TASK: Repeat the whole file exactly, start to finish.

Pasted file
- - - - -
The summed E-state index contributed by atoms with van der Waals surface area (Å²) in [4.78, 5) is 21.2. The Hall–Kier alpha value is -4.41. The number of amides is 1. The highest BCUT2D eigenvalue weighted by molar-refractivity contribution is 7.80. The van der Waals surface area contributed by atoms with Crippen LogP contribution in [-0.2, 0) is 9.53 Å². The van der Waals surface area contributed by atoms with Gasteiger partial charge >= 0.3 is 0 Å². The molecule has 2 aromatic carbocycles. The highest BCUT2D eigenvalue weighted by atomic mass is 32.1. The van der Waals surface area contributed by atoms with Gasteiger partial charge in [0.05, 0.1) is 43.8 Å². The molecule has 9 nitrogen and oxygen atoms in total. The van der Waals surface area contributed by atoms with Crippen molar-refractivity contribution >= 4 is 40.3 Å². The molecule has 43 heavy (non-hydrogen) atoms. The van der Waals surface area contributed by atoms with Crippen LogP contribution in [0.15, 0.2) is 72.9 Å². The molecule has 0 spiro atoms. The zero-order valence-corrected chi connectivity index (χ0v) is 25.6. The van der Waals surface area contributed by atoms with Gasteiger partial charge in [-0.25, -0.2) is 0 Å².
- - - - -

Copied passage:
The summed E-state index contributed by atoms with van der Waals surface area (Å²) in [4.78, 5) is 21.2. The Hall–Kier alpha value is -4.41. The number of amides is 1. The highest BCUT2D eigenvalue weighted by molar-refractivity contribution is 7.80. The van der Waals surface area contributed by atoms with Crippen LogP contribution in [-0.2, 0) is 9.53 Å². The van der Waals surface area contributed by atoms with Gasteiger partial charge >= 0.3 is 0 Å². The molecule has 2 aromatic carbocycles. The highest BCUT2D eigenvalue weighted by atomic mass is 32.1. The van der Waals surface area contributed by atoms with Gasteiger partial charge in [0.05, 0.1) is 43.8 Å². The molecule has 9 nitrogen and oxygen atoms in total. The van der Waals surface area contributed by atoms with Crippen molar-refractivity contribution >= 4 is 40.3 Å². The molecule has 43 heavy (non-hydrogen) atoms. The van der Waals surface area contributed by atoms with Crippen LogP contribution in [0.15, 0.2) is 72.9 Å². The molecule has 0 spiro atoms. The zero-order valence-corrected chi connectivity index (χ0v) is 25.6. The van der Waals surface area contributed by atoms with Gasteiger partial charge in [-0.25, -0.2) is 0 Å².